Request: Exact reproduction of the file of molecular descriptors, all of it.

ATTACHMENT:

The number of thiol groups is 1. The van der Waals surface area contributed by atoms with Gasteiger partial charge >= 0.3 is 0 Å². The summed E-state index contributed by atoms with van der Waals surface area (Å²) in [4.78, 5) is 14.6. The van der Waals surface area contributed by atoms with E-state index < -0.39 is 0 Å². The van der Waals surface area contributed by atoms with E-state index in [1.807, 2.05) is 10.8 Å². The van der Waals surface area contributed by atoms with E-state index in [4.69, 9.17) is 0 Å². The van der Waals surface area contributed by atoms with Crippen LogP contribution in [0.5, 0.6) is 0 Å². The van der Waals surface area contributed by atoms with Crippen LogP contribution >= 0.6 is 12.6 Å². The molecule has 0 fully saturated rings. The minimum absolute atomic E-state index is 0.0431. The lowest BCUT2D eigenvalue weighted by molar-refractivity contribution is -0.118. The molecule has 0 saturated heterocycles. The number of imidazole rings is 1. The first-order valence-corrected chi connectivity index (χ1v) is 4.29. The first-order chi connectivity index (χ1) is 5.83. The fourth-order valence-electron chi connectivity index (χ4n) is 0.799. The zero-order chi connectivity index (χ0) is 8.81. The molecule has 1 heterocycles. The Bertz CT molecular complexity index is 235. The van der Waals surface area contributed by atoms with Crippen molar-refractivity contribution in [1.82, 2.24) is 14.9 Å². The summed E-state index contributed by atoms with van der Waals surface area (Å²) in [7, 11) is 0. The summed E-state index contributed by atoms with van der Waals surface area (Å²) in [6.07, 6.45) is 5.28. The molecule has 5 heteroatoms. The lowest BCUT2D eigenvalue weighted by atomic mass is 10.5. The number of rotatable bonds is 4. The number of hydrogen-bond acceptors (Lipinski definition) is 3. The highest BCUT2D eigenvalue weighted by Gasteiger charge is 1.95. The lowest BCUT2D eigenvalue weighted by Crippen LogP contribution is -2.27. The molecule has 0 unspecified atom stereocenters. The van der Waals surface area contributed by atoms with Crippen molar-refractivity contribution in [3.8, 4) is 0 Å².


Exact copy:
The number of thiol groups is 1. The van der Waals surface area contributed by atoms with Gasteiger partial charge >= 0.3 is 0 Å². The summed E-state index contributed by atoms with van der Waals surface area (Å²) in [4.78, 5) is 14.6. The van der Waals surface area contributed by atoms with E-state index < -0.39 is 0 Å². The van der Waals surface area contributed by atoms with E-state index in [1.807, 2.05) is 10.8 Å². The van der Waals surface area contributed by atoms with E-state index in [4.69, 9.17) is 0 Å². The van der Waals surface area contributed by atoms with Crippen LogP contribution in [0.5, 0.6) is 0 Å². The van der Waals surface area contributed by atoms with Crippen LogP contribution >= 0.6 is 12.6 Å². The molecule has 0 fully saturated rings. The minimum absolute atomic E-state index is 0.0431. The lowest BCUT2D eigenvalue weighted by molar-refractivity contribution is -0.118. The molecule has 0 saturated heterocycles. The number of imidazole rings is 1. The first-order valence-corrected chi connectivity index (χ1v) is 4.29. The first-order chi connectivity index (χ1) is 5.83. The fourth-order valence-electron chi connectivity index (χ4n) is 0.799. The zero-order chi connectivity index (χ0) is 8.81. The molecule has 1 heterocycles. The Bertz CT molecular complexity index is 235. The van der Waals surface area contributed by atoms with Crippen molar-refractivity contribution in [1.82, 2.24) is 14.9 Å². The summed E-state index contributed by atoms with van der Waals surface area (Å²) in [7, 11) is 0. The summed E-state index contributed by atoms with van der Waals surface area (Å²) in [6.07, 6.45) is 5.28. The molecule has 5 heteroatoms. The lowest BCUT2D eigenvalue weighted by atomic mass is 10.5. The number of rotatable bonds is 4. The number of hydrogen-bond acceptors (Lipinski definition) is 3. The highest BCUT2D eigenvalue weighted by Gasteiger charge is 1.95. The lowest BCUT2D eigenvalue weighted by Crippen LogP contribution is -2.27. The molecule has 0 unspecified atom stereocenters. The van der Waals surface area contributed by atoms with Crippen molar-refractivity contribution in [3.8, 4) is 0 Å².